The Kershaw design engineers have knocked it right out of the park with the distinctive Echelon. Of course, the first thing you'll notice is the handle. It's G-10, but G-10 like you've never seen before. It's in its "natural," uncolored state.
The pale green G-10 almost looks like it will glow in the dark (but it won't). What the translucent G-10 does is enable you to see the SpeedSafe assisted opening mechanism as it works. You get an inside look at the SpeedSafe torsion bar—without having to disassemble the knife. The Echelon's SpeedSafe is accessed via the large, hollow thumbstud, which also adds to the knife's exceptional looks. The modified drop-point blade is made of Sandvik 14C28N stainless steel, the high-performance steel developed in a partnership between Kershaw and Sandvik. The blade has a satin finish and need we say that it's razor-sharp right out of the box?
The Echelon also features Kershaw's Inset Liner Lock. This variation on the standard liner lock enables us to make knives that are thinner and lighter, so there's less weight in your pocket, while still providing a secure blade lock up. To create the Inset Liner Lock, we attach a metal plate to the interior of one handle scale. When the knife is opened, this plate acts in the same way a liner lock does to move into place behind the blade to lock it securely open until you release it. The Echelon also features our Tri-Carry three-position, deep-carry pocketclip.
About the Inset Liner Lock:
To build an Inset Liner Lock, Kershaw insets a strip of steel inside a knife’s handle—most commonly when the handle is G-10. Insetting the lock in this way enables us to create a slimmer knife, while still providing the strength and security of a locking liner.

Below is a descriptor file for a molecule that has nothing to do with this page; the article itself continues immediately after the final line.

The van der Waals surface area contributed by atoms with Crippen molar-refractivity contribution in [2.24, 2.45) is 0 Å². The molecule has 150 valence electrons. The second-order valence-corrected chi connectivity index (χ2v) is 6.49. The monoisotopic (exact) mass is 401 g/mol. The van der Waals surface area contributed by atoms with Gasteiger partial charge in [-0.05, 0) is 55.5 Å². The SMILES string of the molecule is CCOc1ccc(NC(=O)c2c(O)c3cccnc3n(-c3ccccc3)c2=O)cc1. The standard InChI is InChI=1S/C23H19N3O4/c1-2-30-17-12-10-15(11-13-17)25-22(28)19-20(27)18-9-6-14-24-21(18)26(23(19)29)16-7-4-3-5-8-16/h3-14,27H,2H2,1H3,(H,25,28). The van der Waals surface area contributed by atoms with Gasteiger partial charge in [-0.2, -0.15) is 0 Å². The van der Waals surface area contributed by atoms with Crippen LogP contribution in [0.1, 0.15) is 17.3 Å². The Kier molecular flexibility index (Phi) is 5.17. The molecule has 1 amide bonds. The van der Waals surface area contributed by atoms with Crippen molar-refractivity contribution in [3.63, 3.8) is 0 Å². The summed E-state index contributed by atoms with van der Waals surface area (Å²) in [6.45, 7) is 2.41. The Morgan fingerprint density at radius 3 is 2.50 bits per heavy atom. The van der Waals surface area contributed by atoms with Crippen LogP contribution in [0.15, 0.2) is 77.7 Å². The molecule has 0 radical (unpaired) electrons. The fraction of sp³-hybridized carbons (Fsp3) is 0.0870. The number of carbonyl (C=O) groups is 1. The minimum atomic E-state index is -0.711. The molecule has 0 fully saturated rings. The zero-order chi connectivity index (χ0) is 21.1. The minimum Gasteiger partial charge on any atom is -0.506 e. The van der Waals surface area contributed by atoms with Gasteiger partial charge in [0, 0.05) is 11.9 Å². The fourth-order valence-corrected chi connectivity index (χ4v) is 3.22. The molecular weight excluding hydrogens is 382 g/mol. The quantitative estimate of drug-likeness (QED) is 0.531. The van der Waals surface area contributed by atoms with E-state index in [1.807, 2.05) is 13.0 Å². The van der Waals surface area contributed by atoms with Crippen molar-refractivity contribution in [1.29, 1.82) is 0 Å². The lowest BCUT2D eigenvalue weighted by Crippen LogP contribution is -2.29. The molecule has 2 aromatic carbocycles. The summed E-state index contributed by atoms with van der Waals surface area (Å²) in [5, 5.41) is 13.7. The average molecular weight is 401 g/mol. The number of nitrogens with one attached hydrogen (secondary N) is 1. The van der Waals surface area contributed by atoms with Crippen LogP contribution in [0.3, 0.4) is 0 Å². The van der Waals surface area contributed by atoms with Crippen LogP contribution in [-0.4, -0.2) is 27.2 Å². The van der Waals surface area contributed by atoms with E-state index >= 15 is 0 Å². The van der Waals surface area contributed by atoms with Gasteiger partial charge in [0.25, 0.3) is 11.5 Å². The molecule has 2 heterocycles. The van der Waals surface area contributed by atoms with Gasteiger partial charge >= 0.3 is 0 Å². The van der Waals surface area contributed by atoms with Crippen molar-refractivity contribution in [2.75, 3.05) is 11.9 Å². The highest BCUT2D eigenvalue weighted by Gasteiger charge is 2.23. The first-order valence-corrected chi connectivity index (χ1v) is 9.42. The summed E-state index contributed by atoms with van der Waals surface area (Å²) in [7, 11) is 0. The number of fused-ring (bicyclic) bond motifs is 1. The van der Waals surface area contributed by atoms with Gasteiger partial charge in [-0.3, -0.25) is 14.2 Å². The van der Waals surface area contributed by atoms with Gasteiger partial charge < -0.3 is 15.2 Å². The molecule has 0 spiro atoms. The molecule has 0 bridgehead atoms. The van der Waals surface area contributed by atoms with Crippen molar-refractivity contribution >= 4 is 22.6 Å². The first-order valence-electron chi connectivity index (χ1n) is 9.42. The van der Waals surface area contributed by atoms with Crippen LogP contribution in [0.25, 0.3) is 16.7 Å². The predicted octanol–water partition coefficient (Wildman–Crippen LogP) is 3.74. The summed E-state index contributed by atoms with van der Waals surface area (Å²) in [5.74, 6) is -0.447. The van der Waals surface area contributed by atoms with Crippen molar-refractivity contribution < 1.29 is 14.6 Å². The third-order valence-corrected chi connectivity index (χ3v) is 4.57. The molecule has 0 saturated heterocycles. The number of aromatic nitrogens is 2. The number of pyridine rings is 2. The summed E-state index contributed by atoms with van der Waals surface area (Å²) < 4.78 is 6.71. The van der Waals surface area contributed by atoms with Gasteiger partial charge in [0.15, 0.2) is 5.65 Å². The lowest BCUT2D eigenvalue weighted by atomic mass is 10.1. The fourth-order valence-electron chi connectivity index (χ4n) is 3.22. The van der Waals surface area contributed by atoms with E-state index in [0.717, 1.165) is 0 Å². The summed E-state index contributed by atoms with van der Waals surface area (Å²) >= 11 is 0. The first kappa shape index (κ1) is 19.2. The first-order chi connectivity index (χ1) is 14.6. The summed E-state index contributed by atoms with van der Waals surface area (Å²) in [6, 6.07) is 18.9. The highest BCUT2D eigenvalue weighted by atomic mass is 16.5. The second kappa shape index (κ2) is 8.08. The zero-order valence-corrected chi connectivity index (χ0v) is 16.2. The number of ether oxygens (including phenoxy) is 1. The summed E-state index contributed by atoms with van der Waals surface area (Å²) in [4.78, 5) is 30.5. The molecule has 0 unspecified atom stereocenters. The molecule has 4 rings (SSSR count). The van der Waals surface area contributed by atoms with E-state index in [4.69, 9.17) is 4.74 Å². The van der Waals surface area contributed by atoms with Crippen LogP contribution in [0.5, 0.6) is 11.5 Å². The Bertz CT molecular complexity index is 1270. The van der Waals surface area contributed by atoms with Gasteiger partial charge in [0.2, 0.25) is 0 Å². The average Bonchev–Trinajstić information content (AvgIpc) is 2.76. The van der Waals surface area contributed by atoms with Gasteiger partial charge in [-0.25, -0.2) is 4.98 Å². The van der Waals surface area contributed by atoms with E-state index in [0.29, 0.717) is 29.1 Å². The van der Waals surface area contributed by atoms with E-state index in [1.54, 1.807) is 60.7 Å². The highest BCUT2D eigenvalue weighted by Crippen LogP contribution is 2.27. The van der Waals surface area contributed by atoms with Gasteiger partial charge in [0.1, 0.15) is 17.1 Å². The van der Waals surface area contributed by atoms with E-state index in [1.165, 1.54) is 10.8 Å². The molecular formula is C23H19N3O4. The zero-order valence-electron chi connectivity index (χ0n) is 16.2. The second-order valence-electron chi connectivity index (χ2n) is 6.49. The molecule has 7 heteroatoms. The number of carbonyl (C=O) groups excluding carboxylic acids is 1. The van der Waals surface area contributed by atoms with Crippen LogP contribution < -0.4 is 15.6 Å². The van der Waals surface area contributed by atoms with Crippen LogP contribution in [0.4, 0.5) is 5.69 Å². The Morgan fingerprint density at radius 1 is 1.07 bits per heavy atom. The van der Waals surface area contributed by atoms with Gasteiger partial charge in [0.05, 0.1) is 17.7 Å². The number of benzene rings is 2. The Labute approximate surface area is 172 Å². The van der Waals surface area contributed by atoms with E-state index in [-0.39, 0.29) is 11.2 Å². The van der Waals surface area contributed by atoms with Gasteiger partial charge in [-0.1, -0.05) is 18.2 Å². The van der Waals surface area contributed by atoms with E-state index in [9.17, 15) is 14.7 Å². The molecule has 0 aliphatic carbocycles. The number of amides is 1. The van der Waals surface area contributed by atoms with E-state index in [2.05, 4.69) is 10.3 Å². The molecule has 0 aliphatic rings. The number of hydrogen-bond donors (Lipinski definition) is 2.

- Model Number: 1880
- Country Of Origin: United States
- Steel: Sandvik 14C28N stainless steel
- Handle: Machined G-10
- Blade Length: 3 1/4-in. (8.3 cm)
- Closed Length: 4 in. (10.2 cm)
- Overall Length: 7 1/4 in. (18.4 cm)
- Weight: TBD
- Lock...Locking Liner
- Includes a reversible deep-carry pocket clip
from Kershaw Knives revolutionized the knife industry when it was first
introduced on the Ken Onion Chive. First off a knife that features
SpeedSafe technology is not considered and automatic knife. The correct
classification is an “Assisted Opening Knife. There are two variations
of SpeedSafe. One being a “Flipper” where the user uses their index
finger to deploy the blade, and the other the user uses the thumb stud
found on the blade for deployment. Both variations require the user to
apply manual pressure to overcome the resistance of the torsion bar.
This is why a SpeedSafe does not meet the definition of being classified
as a switchblade. A SpeedSafe will not deploy with the push of a button
or by gravity alone. Once open, the blade locks safely into position
until the user releases it. A key advantage of a SpeedSafe knife is that
many of the models are ambidextrous, and can be opened just as easy by
either a right or left handed person.